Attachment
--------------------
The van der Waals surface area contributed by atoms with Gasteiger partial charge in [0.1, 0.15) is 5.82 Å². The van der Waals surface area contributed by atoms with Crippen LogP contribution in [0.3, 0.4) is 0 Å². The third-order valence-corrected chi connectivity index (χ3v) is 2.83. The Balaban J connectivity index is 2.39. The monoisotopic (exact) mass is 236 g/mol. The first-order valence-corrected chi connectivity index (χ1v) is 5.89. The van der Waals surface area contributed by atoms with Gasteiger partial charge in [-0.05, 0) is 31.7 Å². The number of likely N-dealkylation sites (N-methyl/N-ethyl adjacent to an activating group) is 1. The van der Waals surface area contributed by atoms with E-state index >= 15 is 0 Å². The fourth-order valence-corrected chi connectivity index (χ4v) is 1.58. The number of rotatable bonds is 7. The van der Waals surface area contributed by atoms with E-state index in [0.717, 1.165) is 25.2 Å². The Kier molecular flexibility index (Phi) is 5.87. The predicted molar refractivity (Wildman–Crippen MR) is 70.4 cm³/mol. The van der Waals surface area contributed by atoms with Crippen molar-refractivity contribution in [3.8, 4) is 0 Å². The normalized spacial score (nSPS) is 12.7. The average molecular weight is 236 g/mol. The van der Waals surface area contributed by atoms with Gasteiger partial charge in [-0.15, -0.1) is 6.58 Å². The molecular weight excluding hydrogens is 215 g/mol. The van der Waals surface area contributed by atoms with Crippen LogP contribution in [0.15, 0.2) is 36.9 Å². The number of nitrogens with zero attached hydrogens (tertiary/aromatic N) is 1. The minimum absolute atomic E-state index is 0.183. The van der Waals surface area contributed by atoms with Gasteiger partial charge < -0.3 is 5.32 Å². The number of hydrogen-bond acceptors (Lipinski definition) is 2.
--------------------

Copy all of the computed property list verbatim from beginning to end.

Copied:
The van der Waals surface area contributed by atoms with Gasteiger partial charge in [0.1, 0.15) is 5.82 Å². The van der Waals surface area contributed by atoms with Crippen LogP contribution in [0.3, 0.4) is 0 Å². The third-order valence-corrected chi connectivity index (χ3v) is 2.83. The Balaban J connectivity index is 2.39. The monoisotopic (exact) mass is 236 g/mol. The first-order valence-corrected chi connectivity index (χ1v) is 5.89. The van der Waals surface area contributed by atoms with Gasteiger partial charge in [-0.05, 0) is 31.7 Å². The number of likely N-dealkylation sites (N-methyl/N-ethyl adjacent to an activating group) is 1. The van der Waals surface area contributed by atoms with E-state index >= 15 is 0 Å². The fourth-order valence-corrected chi connectivity index (χ4v) is 1.58. The number of rotatable bonds is 7. The van der Waals surface area contributed by atoms with E-state index in [0.717, 1.165) is 25.2 Å². The Kier molecular flexibility index (Phi) is 5.87. The predicted molar refractivity (Wildman–Crippen MR) is 70.4 cm³/mol. The van der Waals surface area contributed by atoms with Crippen molar-refractivity contribution in [3.8, 4) is 0 Å². The normalized spacial score (nSPS) is 12.7. The average molecular weight is 236 g/mol. The van der Waals surface area contributed by atoms with Gasteiger partial charge in [-0.15, -0.1) is 6.58 Å². The molecular weight excluding hydrogens is 215 g/mol. The van der Waals surface area contributed by atoms with Crippen LogP contribution in [0.15, 0.2) is 36.9 Å². The number of nitrogens with zero attached hydrogens (tertiary/aromatic N) is 1. The minimum absolute atomic E-state index is 0.183. The van der Waals surface area contributed by atoms with Gasteiger partial charge < -0.3 is 5.32 Å². The number of hydrogen-bond acceptors (Lipinski definition) is 2.